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Biologically, a child (plural: children) is a human being between the stages of birth and puberty,[1][2] e known as a person younger than the age of majority.[1]

Child may also describe a relationship with a parent (such as sons and daughters of any age)[4] or, metaphorically, an authority figure, or signify group membership in a clan, tribe, or religion; it can also signify being strongly affected by a specific time, place, or circumstance, as in "a child of nature" or "a child of the Sixties".[5]

Biologically, a child is a person between birth and puberty,[1][2] child childrs unless under the law applicable to the child, majority is attained earlier".[6] This is ratified by 192 of 194 member countries. The term child may also refer to someone below another legally defined age limit unconnected to the age of majority. In Singapore, for example, a child is legally defined as someone under the age of 14 under the "Children and Young Persons Act" whereas the age of majority is 21.[7][8] In U.S. Immigration Law, a child refers to anyone who is under the age of 21.[9]

Some English definitions of the word child include the fetus (sometimes termed the unborn).[10] In many cultures, a child is considered an adult after undergoing a rite of passage, which may or may not correspond to the time of puberty.

Children generally have fewer rights than adults and are classed as unable to make serious decisions, and legally must always be under the care of a responsible adult or child custody, whether their parents divorce or not. Recognition of childhood as a state different from adulthood began to emerge in the 16th and 17th centuries. Society began to relate to the child not as a miniature adult but as a person of a lower level of maturity needing adult protection, love and nurturing. This change can be traced in paintings: In the Middle Ages, children were portrayed in art as miniature adults with no childlike characteristics. In the 16th century, images of children began to acquire a distinct childlike appearance. From the late 17th century onwards, children were shown playing with toys and later literature for children also began to develop at this time.[11]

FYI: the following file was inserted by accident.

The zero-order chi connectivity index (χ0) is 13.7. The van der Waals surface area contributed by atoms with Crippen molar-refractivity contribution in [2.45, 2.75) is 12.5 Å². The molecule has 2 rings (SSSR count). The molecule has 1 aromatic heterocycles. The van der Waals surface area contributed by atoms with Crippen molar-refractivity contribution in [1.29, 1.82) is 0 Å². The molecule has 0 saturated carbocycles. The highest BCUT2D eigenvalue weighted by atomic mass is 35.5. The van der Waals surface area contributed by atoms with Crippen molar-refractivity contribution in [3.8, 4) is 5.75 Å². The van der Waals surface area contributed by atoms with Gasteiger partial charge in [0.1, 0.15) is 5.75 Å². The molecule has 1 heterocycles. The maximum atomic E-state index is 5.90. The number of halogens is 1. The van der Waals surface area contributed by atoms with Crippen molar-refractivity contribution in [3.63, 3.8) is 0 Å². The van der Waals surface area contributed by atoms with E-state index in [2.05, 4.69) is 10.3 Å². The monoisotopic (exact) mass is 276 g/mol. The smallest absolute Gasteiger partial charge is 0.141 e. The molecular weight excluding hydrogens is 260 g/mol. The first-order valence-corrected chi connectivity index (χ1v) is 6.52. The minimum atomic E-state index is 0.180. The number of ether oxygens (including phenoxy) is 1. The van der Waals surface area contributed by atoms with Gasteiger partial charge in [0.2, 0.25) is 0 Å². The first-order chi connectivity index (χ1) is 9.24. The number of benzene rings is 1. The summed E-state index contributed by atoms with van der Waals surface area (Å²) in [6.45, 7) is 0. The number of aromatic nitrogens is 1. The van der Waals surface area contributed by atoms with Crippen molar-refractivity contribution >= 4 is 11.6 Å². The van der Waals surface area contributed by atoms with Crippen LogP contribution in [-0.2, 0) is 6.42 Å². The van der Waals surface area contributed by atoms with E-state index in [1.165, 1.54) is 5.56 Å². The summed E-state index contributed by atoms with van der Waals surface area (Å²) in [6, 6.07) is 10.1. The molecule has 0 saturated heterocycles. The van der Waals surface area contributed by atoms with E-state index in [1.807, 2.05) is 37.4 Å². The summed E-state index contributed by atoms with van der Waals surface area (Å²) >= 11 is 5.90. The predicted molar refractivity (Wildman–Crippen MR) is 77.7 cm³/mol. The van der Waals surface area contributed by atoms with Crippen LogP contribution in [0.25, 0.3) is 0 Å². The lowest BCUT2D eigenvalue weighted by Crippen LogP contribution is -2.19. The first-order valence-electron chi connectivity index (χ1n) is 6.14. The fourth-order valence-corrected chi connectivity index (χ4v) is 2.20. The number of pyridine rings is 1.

According to Professor Peter Jones of Cambridge university development of the brain continues long past legal definitions of adulthood so "to have a definition of when you move from childhood to adulthood looks increasingly absurd. It's a much more nuanced transition that takes place over three decades."[12] Children go through stages of social development. Children learn initially through play and later in most societies through formal schooling. As a child is growing they are learning how to do some tasks in chronological order. They learn how to prioritize their goals and actions. Their behavior is transcending as they learn new perspectives from other people. They learn how to represent certain things symbolically and learn new behavior.[13]


Children with ADHD and learning disabilities may need extra help to develop social skills. The impulsive characteristics of an ADHD child may lead to poor peer relationships. Children with poor attention spans may not tune into social cues in their environment, making it difficult for them to learn social skills through experience.[14] Health issues affecting children are generally managed separately from those affecting adults, by pediatricians.

Age of responsibility

The age at which children are considered responsible for their society-bound actions (e. g. marriage, voting, etc.) has also changed over time, and this is reflected in the way they are treated in courts of law.

In Roman times, children were regarded as not culpable for crimes, a position later adopted by the Church.

In the 19th century, children younger than seven years old were believed incapable of crime.

Children from the age of seven forward were considered responsible for their actions.

Therefore, they could face criminal charges, be sent to adult prison, and be punished like adults by whipping, branding or hanging.[15] Minimum employment age and marriage age also vary.

The age limit of voluntary/involuntary military service is also disputed at the international level.[16]

Child mortality